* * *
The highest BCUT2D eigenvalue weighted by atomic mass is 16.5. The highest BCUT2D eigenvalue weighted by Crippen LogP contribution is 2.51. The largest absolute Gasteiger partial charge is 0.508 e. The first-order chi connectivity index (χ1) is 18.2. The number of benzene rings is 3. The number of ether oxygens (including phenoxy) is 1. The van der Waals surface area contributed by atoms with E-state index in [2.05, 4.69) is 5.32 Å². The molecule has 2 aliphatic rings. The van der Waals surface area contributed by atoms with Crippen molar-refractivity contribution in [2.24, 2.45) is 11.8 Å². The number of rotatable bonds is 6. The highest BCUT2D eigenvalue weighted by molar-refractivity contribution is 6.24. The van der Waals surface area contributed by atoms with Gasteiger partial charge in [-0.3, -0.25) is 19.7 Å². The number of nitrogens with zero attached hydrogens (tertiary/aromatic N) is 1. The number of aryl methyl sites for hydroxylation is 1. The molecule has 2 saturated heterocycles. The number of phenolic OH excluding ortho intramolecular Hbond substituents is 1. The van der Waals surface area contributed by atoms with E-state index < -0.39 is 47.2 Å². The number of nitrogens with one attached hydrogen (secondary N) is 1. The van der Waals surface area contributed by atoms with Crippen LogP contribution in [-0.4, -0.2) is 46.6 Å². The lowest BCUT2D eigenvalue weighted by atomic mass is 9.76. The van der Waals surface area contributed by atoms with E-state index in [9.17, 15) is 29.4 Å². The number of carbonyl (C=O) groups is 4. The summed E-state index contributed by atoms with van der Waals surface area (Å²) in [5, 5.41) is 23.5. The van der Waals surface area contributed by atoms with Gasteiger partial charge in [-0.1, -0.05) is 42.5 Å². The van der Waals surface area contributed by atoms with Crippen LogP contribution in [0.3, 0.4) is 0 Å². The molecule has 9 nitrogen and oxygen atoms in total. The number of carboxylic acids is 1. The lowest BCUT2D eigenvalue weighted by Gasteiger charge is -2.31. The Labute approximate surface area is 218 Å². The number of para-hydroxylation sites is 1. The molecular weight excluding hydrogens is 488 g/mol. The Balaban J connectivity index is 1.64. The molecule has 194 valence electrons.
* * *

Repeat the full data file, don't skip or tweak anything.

The highest BCUT2D eigenvalue weighted by atomic mass is 16.5. The highest BCUT2D eigenvalue weighted by Crippen LogP contribution is 2.51. The largest absolute Gasteiger partial charge is 0.508 e. The first-order chi connectivity index (χ1) is 18.2. The number of benzene rings is 3. The number of ether oxygens (including phenoxy) is 1. The van der Waals surface area contributed by atoms with E-state index in [2.05, 4.69) is 5.32 Å². The molecule has 2 aliphatic rings. The van der Waals surface area contributed by atoms with Crippen molar-refractivity contribution in [2.24, 2.45) is 11.8 Å². The number of rotatable bonds is 6. The highest BCUT2D eigenvalue weighted by molar-refractivity contribution is 6.24. The van der Waals surface area contributed by atoms with Gasteiger partial charge in [-0.3, -0.25) is 19.7 Å². The number of nitrogens with zero attached hydrogens (tertiary/aromatic N) is 1. The number of aryl methyl sites for hydroxylation is 1. The molecule has 2 saturated heterocycles. The number of phenolic OH excluding ortho intramolecular Hbond substituents is 1. The van der Waals surface area contributed by atoms with E-state index < -0.39 is 47.2 Å². The number of nitrogens with one attached hydrogen (secondary N) is 1. The van der Waals surface area contributed by atoms with Crippen LogP contribution in [-0.4, -0.2) is 46.6 Å². The lowest BCUT2D eigenvalue weighted by atomic mass is 9.76. The van der Waals surface area contributed by atoms with E-state index in [9.17, 15) is 29.4 Å². The number of carbonyl (C=O) groups is 4. The summed E-state index contributed by atoms with van der Waals surface area (Å²) in [5, 5.41) is 23.5. The van der Waals surface area contributed by atoms with Gasteiger partial charge in [-0.1, -0.05) is 42.5 Å². The van der Waals surface area contributed by atoms with Crippen LogP contribution in [0.3, 0.4) is 0 Å². The molecule has 9 nitrogen and oxygen atoms in total. The number of carboxylic acids is 1. The lowest BCUT2D eigenvalue weighted by Gasteiger charge is -2.31. The Labute approximate surface area is 218 Å². The number of para-hydroxylation sites is 1. The molecular weight excluding hydrogens is 488 g/mol. The Balaban J connectivity index is 1.64. The molecule has 194 valence electrons.